Goodys is a useful little store. Actually, some of the brick and mortar versions are big and semi-fancy, but the website is simple, easy to navigate, and there are always plenty of markdowns, including a brand called Mountain Lake, very nice tops, at least the ones I got, and if LaRedoute and Forever21 run small, Mountain Lake runs so large that in some things, I actually take a small - and it is still not tight in the bust!

Some of their brick and mortar stores are large and semi-fancy, and do not have the kind of bargains the website does, though the ones I have seen do have a large selection of what I guess you would call mid-range conservative career wear. Polyester with pretentions, not unlike the store itself.

But who cares when they have unannounced sales like buy 3 items and get free shipping - and there are plenty of $5 items - or 25% off anything in the store.

Kohls and Boscovs are a couple more of what I guess you could call low end with delusions of being considered as close to mid-end as JC Penney's. Still, their sales and clearance prices have netted me some pretty impressive basics, including twinsets as low or lower than Chadwicks, some pretty tone-on-tone embroidered knit tops, and now and then, some real surprises, the most recent one a sleeveless black cotton jersey shell from Kohl's that fits me perfectly and I can tell just by the hand of the fabric, and examining the inside seams, it will outlast me. I just happened to visit the website on the day they were having a one-day sale, and had just about all the knit tops priced between $4 and $7.

Bealls might not be as well-known as some others, but they maintain a well-stocked clearance rack, and on which the intrepid poor person can find simple basics at affordable prices. The brand of cotton top I like best from there is called Bay Studio, and if you catch them on the right day, you can get your favorite color in 3 different necklines, including "sweetheart," which is my personal favorite. Flattering and a nice frame for a wide range of bling.

Continued in Reply 1


Oct 12, 2006
I have not really touched on the Jeans Question as pertains to any of these stores, but almost all of them will have at least some Lee and some Levi products, and sometimes those will be marked down to $10.99 and that is when you will want to leap. The topic of jeans is a sensitive one, and interestingly, although fit should be the primary consideration of anybody shopping for jeans, the dream aspect of the old cream versus dream song seems to pump its volume up when it comes to jeans, even to the ears of the poor and the affluent but practical sectors. Which is a shame, because Lee, my preferred brand, is one of the few jeans that address the issue of short women outside the circle of booty ownership, the much-maligned and seldom understood Buttless Petite class, and the Levi company started the whole thing, and over the years, it's quite possible that they have learned a thing or two about fit.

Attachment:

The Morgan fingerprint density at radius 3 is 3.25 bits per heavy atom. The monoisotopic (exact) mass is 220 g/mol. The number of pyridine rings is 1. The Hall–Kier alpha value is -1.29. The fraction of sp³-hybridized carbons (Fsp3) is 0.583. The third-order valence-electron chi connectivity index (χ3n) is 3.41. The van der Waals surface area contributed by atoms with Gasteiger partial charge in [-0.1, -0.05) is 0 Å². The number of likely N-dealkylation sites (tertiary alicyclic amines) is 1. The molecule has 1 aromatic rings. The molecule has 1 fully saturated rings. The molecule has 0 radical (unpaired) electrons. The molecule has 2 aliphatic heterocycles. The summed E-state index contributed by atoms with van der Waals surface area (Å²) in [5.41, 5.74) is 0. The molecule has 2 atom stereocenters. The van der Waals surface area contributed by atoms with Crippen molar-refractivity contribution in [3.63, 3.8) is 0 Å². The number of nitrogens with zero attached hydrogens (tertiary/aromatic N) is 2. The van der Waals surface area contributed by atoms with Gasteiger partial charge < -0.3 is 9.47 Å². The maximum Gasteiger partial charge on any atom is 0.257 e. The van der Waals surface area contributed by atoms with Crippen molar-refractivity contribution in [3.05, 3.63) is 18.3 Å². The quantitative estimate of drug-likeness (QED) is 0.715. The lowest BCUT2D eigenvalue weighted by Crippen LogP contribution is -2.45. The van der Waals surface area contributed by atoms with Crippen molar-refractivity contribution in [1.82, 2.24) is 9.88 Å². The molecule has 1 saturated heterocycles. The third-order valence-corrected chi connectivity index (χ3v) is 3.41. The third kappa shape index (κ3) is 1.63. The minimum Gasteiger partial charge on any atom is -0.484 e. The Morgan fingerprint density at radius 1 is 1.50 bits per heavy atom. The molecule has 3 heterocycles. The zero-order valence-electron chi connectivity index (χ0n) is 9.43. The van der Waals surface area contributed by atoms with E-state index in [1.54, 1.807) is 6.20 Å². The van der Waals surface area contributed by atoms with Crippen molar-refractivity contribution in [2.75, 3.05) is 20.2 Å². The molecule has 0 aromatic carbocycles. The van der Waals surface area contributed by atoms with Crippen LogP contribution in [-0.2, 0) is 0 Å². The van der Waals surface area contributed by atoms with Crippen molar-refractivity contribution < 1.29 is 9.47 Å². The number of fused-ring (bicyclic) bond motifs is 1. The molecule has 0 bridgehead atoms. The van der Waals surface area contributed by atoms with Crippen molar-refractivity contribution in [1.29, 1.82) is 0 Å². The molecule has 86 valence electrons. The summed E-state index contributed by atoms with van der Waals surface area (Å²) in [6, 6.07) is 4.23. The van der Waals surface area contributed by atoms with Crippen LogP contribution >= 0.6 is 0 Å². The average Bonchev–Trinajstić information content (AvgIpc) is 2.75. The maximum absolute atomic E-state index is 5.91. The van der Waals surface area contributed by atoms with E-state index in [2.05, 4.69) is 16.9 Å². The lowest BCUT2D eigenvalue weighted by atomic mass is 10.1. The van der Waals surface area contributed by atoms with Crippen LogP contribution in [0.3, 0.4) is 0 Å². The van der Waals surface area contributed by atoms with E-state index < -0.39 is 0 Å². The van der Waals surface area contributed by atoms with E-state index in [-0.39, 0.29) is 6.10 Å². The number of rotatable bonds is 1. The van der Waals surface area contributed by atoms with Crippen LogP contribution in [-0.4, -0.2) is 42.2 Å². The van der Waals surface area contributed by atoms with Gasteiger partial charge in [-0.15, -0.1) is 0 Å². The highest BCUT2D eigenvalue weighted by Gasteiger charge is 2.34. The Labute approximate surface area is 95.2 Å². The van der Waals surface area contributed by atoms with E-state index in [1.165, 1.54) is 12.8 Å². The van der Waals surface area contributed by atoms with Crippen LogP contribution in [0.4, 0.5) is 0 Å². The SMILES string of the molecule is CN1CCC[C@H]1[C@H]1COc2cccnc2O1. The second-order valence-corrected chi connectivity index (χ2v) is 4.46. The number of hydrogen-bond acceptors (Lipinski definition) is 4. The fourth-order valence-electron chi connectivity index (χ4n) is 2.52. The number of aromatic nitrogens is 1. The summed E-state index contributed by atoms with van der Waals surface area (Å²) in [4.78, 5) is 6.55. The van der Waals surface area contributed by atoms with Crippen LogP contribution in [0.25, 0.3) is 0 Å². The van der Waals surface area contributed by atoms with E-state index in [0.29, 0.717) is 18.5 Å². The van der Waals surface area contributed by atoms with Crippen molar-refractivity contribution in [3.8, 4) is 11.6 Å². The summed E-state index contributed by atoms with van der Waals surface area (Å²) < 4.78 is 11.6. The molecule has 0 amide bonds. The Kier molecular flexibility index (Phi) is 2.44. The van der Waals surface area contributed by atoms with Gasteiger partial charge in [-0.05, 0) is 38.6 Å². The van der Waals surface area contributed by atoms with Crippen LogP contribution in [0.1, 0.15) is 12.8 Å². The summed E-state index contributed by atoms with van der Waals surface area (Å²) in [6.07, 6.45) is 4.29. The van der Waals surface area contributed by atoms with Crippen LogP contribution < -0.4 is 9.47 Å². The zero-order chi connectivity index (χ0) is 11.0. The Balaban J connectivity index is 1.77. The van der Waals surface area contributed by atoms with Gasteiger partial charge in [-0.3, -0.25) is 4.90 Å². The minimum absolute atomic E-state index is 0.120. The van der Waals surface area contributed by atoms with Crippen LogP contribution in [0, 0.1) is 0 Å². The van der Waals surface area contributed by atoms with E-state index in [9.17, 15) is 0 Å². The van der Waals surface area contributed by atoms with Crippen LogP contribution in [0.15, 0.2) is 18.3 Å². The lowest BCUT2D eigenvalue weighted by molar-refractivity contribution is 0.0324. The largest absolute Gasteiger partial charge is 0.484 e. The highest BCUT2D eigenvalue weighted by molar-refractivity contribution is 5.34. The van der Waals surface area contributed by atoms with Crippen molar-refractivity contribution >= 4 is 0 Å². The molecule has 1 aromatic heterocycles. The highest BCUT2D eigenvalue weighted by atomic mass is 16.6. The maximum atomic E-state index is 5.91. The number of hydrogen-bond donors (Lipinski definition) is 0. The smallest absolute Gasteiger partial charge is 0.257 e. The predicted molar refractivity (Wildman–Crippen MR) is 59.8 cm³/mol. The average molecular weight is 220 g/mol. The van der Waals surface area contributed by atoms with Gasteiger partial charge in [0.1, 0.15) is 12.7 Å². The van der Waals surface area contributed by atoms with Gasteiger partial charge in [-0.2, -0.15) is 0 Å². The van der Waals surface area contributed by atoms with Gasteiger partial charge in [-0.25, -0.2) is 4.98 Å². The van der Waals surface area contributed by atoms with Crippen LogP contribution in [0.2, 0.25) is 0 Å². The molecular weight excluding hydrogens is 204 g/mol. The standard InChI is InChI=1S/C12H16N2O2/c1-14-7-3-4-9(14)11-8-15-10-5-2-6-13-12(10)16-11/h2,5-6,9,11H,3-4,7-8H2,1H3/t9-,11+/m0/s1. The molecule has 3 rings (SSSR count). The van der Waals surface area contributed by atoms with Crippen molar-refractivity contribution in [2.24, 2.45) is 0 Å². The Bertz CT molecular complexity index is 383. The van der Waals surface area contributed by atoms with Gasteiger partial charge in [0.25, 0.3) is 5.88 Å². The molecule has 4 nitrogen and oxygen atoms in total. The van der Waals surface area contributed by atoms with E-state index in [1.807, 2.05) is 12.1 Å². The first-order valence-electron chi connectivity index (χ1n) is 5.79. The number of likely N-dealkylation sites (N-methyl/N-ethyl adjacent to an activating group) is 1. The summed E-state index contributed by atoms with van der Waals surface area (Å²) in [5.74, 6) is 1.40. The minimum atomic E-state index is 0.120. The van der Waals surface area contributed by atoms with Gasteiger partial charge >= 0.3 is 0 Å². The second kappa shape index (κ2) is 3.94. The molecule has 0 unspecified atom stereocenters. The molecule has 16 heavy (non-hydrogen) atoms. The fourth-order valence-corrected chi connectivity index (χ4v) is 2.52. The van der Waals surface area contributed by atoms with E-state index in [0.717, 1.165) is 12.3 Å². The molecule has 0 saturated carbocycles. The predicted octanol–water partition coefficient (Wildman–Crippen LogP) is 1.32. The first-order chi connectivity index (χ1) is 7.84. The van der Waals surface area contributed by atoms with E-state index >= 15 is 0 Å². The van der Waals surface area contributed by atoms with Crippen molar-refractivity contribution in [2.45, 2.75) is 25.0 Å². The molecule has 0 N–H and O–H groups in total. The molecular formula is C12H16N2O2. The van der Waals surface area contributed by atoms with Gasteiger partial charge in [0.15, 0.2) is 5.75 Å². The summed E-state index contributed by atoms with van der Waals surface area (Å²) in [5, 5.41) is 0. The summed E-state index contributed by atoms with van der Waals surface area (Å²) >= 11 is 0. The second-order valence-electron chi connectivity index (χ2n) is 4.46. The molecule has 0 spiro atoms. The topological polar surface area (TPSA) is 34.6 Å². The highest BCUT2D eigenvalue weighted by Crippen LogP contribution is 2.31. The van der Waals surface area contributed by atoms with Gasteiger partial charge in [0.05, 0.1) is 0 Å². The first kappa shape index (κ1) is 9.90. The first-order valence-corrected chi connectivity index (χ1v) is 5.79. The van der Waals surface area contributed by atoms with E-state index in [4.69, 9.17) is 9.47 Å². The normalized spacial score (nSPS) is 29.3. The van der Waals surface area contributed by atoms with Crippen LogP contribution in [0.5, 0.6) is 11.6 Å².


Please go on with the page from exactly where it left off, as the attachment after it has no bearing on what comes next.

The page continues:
Both make a dazzling array of styles and models, and frankly, if you complain that you can't find jeans that fit, but you have not given both Lee and Levi a fair shake in a fitting room somewhere, then I regret to inform you that you are no predatory shopper, you have no future as a bottom-feeder, and you may as well make your peace with your overpriced and crotchwrong Sevens.

Another site that you might not be familiar with, but should be, is the Dharma Trading Company. The bulk of the clothing they sell is white, though for the last couple of years they have added some black items. Their real target consumers are fabric artists - people who dye, paint, and otherwise embellish clothing, but when you have a need for white or black, not a lot of time to shop around, and not a lot of money to shop with, you can't beat Dharma Trading.

And if you happen to be a fabric artist, I don't think any store has a wider selection of everything you could possibly need or want in order to obey your Muse. As an added bonus, for those who will see it as such, DTC is especially down with ethical practices. They got their start as a little "hippie" store back in the day, and despite their growth, they have held on to their values. And yes, you can find clothing made of organic cotton and hemp there at a lower price than you will find it elsewhere. You just have to dye it yourself if you don't want it in white. Should you be struck by a really potent bolt of do-it-yourself, you will also find (white) fabric, by the yard or the bolt - white, natural fabrics, in more flavors than you probably even knew existed, and at prices that will make your local fabric store cringe, when you compare Dharma's price to what the local lady said it would cost to "special order" you some real, 100% authentic genuine cotton lawn. Or voile. Or gauze - or - just go there.